The Stevenson expedition

Robert Louis Stevenson is pictured in a diorama on Baker’s veranda with a cigarette and skates.

Robert Louis Stevenson is pictured in a diorama on Baker’s veranda with a cigarette and skates.

Who were they?

Robert Louis Stevenson, born in Edinburgh, Scotland, celebrated his 37th birthday at Baker’s. Meanwhile, the universal success of The Strange Case of Dr. Jekyll and Mr. Hyde had placed Stevenson in the public limelight.

Fanny Osbourne, his wife, born Fanny Van de Grift in Indianapolis, Indiana. While married but separated, she had met Stevenson in France in 1876. After her divorce, she became Mrs. Robert Louis Stevenson in San Francisco, in May, 1880. Fanny had two children from her first marriage: Lloyd and Isobel Osbourne.

Lloyd Osbourne, Fanny’s son, was nineteen when he came to Saranac Lake. He was twelve when his stepfather dedicated Treasure Island to him.

Mrs. Margaret Isabella Balfour Stevenson (‘Maggie’) was the recently widowed mother of Robert Louis Stevenson. The Balfours have been prominent in British affairs since Alexander Balfour became cupbearer to King James the IV in the 16th century.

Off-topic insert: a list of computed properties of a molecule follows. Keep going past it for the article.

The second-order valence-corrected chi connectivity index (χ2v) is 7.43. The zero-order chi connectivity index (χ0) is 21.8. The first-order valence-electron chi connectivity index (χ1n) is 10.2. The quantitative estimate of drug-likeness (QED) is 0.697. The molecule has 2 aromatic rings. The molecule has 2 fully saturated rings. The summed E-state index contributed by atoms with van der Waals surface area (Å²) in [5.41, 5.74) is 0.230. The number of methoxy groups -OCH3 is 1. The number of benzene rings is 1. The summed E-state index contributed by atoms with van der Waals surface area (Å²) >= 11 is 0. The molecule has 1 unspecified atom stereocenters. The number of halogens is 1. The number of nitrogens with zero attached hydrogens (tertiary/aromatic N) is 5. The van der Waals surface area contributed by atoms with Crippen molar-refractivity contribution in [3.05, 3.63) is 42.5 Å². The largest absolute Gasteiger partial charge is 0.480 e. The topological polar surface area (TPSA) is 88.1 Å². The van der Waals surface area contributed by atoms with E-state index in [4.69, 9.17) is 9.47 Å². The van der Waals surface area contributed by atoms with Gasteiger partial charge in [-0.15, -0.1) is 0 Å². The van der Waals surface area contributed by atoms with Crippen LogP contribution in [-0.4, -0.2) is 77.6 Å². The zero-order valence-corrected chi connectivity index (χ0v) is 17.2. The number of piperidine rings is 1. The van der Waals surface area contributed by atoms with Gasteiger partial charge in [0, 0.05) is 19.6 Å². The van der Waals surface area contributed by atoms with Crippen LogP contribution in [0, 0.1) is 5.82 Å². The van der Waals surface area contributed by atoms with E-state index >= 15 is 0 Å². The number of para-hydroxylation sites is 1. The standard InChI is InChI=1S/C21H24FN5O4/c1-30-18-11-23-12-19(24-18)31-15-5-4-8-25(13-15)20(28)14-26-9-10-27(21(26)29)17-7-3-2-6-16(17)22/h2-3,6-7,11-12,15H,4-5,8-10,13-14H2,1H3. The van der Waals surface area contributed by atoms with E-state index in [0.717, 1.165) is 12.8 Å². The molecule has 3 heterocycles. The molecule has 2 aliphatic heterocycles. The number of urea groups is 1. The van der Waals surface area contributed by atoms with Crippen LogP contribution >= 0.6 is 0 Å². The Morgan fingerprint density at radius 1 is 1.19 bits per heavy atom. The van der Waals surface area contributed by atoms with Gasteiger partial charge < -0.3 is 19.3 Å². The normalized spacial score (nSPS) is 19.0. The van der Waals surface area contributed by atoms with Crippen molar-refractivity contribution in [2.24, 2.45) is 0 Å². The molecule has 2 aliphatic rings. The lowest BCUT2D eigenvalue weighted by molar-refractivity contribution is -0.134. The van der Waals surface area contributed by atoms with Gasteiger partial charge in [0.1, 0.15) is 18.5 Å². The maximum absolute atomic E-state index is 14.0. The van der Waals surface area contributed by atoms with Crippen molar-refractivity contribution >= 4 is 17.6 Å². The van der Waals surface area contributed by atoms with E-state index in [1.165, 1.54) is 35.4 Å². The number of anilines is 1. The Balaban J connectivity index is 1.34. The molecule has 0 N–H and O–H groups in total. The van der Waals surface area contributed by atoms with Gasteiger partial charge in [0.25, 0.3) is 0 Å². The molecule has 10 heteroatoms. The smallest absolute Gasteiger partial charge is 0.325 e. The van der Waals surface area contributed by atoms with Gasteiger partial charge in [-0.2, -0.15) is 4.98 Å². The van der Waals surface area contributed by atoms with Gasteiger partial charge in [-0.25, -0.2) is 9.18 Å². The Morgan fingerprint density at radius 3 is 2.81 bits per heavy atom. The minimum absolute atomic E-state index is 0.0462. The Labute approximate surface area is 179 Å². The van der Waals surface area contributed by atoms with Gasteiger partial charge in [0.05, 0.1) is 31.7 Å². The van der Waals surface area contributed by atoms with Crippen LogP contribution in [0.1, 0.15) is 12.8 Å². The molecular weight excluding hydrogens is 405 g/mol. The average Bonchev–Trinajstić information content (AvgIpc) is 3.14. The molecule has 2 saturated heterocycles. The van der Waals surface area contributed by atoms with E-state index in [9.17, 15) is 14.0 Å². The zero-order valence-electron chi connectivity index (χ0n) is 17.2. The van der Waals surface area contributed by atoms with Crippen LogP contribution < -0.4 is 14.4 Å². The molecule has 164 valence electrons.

Unathorized American edition from the library of Hannibal Hamlin, first vice-president to Abraham Lincoln.

Unathorized American edition from the library of Hannibal Hamlin, first vice-president to Abraham Lincoln.

Valentine Roche, their traveling servant from Switzerland.

How did they get here?

Having set upon Saranac Lake to winter at, “us wanderers in the wilderness,” in Fanny’s words, devised a plan. Fanny and Lloyd came first as scouts, to be followed four days later by the rest. After checking into Blood’s Hotel, mother and son proceeded up Main St. to inquire about rentable housing. Their quest ended when they were introduced to Andrew Baker. The rear guard followed by the same route.

In a letter, Stevenson’s mother described their journey from N.Y.C. up the Hudson to Albany “in a most comfortable steamer…The river scenery constantly reminded me of Scotland.” From Albany, the party proceeded north aboard the Delaware & Hudson RR. They beheld Lake Champlain to the right and mountains on the left before reaching Plattsburgh, N.Y. After a day of rest, his mother continued:

“On Monday morning Louis, Valentine and I again started on our way to the Adirondacks. The railway took us as far as Loon Lake … I am told it takes four years to travel from Saranac to Plattsburgh! … At Loon Lake we found a nice buggy waiting for us, and had been specially made for invalids … while driving twenty-five miles over very bad roads. The wind was cold, the rain came on, and I was frightened about Louis … when we reached Saranac, Fanny met us in a petticoat and jacket, busy cooking our dinner!”

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